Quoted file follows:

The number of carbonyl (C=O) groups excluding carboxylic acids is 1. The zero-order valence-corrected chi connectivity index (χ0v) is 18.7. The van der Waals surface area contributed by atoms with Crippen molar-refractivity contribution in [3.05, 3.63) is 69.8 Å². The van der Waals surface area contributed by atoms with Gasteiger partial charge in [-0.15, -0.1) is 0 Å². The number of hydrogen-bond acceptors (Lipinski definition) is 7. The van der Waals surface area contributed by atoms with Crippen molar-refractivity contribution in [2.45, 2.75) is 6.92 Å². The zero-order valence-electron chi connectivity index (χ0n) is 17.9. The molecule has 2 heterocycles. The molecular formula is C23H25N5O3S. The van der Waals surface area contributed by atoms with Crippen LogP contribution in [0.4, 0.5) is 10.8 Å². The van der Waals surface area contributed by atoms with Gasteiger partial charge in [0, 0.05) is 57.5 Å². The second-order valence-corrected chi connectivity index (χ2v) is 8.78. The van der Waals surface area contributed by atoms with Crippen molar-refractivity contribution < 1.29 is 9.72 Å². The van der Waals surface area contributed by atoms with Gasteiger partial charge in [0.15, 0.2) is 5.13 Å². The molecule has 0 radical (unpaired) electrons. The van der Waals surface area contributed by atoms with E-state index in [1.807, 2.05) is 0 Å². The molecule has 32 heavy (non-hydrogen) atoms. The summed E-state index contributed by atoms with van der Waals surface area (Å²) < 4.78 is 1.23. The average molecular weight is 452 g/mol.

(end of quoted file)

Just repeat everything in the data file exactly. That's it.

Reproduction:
The number of carbonyl (C=O) groups excluding carboxylic acids is 1. The zero-order valence-corrected chi connectivity index (χ0v) is 18.7. The van der Waals surface area contributed by atoms with Crippen molar-refractivity contribution in [3.05, 3.63) is 69.8 Å². The van der Waals surface area contributed by atoms with Gasteiger partial charge in [-0.15, -0.1) is 0 Å². The number of hydrogen-bond acceptors (Lipinski definition) is 7. The van der Waals surface area contributed by atoms with Crippen molar-refractivity contribution in [2.45, 2.75) is 6.92 Å². The zero-order valence-electron chi connectivity index (χ0n) is 17.9. The molecule has 2 heterocycles. The molecular formula is C23H25N5O3S. The van der Waals surface area contributed by atoms with Crippen LogP contribution in [0.4, 0.5) is 10.8 Å². The van der Waals surface area contributed by atoms with Gasteiger partial charge in [0, 0.05) is 57.5 Å². The second-order valence-corrected chi connectivity index (χ2v) is 8.78. The van der Waals surface area contributed by atoms with Crippen molar-refractivity contribution < 1.29 is 9.72 Å². The van der Waals surface area contributed by atoms with Gasteiger partial charge in [0.15, 0.2) is 5.13 Å². The molecule has 0 radical (unpaired) electrons. The van der Waals surface area contributed by atoms with E-state index in [1.807, 2.05) is 0 Å². The molecule has 32 heavy (non-hydrogen) atoms. The summed E-state index contributed by atoms with van der Waals surface area (Å²) < 4.78 is 1.23. The average molecular weight is 452 g/mol.